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## Deflation

We now consider the following implementation which incorporates a deflation process. So far we have described algorithms that compute only one eigenpair. In case several eigenpairs are sought, there are two possible options.

The first is to take to be a linear combination of the approximate eigenvectors when we restart. For example, if we need to compute the rightmost eigenvectors, we may take where the eigenvalues are numbered in decreasing order of their real parts. The vector is then obtained from normalizing . The simplest choice for the coefficients is to take . There are several drawbacks to this approach, the most important of which being that there is no easy way of choosing the coefficients in a systematic manner. The result is that for hard problems, convergence is difficult to achieve.

A more reliable alternative is to compute one eigenpair at a time and use deflation. The matrix can be deflated explicitly by constructing progressively the first Schur vectors. If a previous orthogonal basis of the invariant subspace has already been computed, then to compute the eigenvalue , we can work with the matrix in which is a diagonal matrix of shifts. The eigenvalues of consist of two groups. Those eigenvalues associated with the Schur vectors will be shifted to and the others remain unchanged. If the eigenvalues with largest real parts are sought, then the shifts are selected so that becomes the next eigenvalue with largest real part of . It is also possible to deflate by simply projecting out the components associated with the invariant subspace spanned by ; this would lead to operating with the matrix Note that if is the partial Schur decomposition associated with the first Ritz values, then . Those eigenvalues associated with the Schur vectors will now all be moved to zero.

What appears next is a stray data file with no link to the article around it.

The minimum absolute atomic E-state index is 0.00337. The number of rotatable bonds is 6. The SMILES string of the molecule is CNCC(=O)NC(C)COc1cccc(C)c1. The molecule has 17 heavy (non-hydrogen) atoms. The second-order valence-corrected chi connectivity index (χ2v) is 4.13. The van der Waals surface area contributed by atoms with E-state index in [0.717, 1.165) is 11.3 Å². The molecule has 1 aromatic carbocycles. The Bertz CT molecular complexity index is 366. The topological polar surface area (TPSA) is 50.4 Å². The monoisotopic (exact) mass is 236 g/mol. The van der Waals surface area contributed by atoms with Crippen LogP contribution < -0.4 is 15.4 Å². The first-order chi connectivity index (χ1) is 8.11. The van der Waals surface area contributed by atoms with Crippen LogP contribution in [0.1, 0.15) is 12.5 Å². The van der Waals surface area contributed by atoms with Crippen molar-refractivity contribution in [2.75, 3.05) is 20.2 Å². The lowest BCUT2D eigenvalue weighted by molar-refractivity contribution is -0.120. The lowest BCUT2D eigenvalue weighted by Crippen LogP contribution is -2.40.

A better implementation of deflation, which fits in well with the Arnoldi procedure, is to work with a single basis whose first vectors are the Schur vectors that have already converged. Suppose that such vectors have converged and call them . Then we start by choosing a vector which is orthogonal to and of norm 1. Next we perform steps of an Arnoldi procedure in which orthogonality of the vector against all previous 's, including is enforced. This generates an orthogonal basis of the subspace (125)

Thus, the dimension of this modified Krylov subspace is constant and equal to in general. A sketch of this implicit deflation procedure combined with the Arnoldi method appears in the following. Note that in the Loop, the Schur vectors associated with the eigenvalues will not be touched in subsequent steps. They are sometimes referred to as locked vectors.'' Similarly, the corresponding upper triangular matrix corresponding to these vectors is also locked. When a new Schur vector converges, step (10) computes the th column of associated with this new basis vector. In the subsequent steps, the approximate eigenvalues are the eigenvalues of the Hessenberg matrix defined in the algorithm and whose principal submatrix is upper triangular. For example, when and after the second Schur vector, , has converged, the matrix will have the form (126)

In the subsequent steps, only the eigenvalues not associated with the upper triangular matrix need to be considered.

It can be shown that, in exact arithmetic, the Hessenberg matrix in the lower block is the same matrix that would be obtained from an Arnoldi run applied to the matrix Thus, we are implicitly projecting out the invariant subspace already computed from the range of .     Next: Implicitly Restarted Arnoldi Method Up: Arnoldi Method   Y. Saad Previous: Explicit Restarts   Contents   Index
Susan Blackford 2000-11-20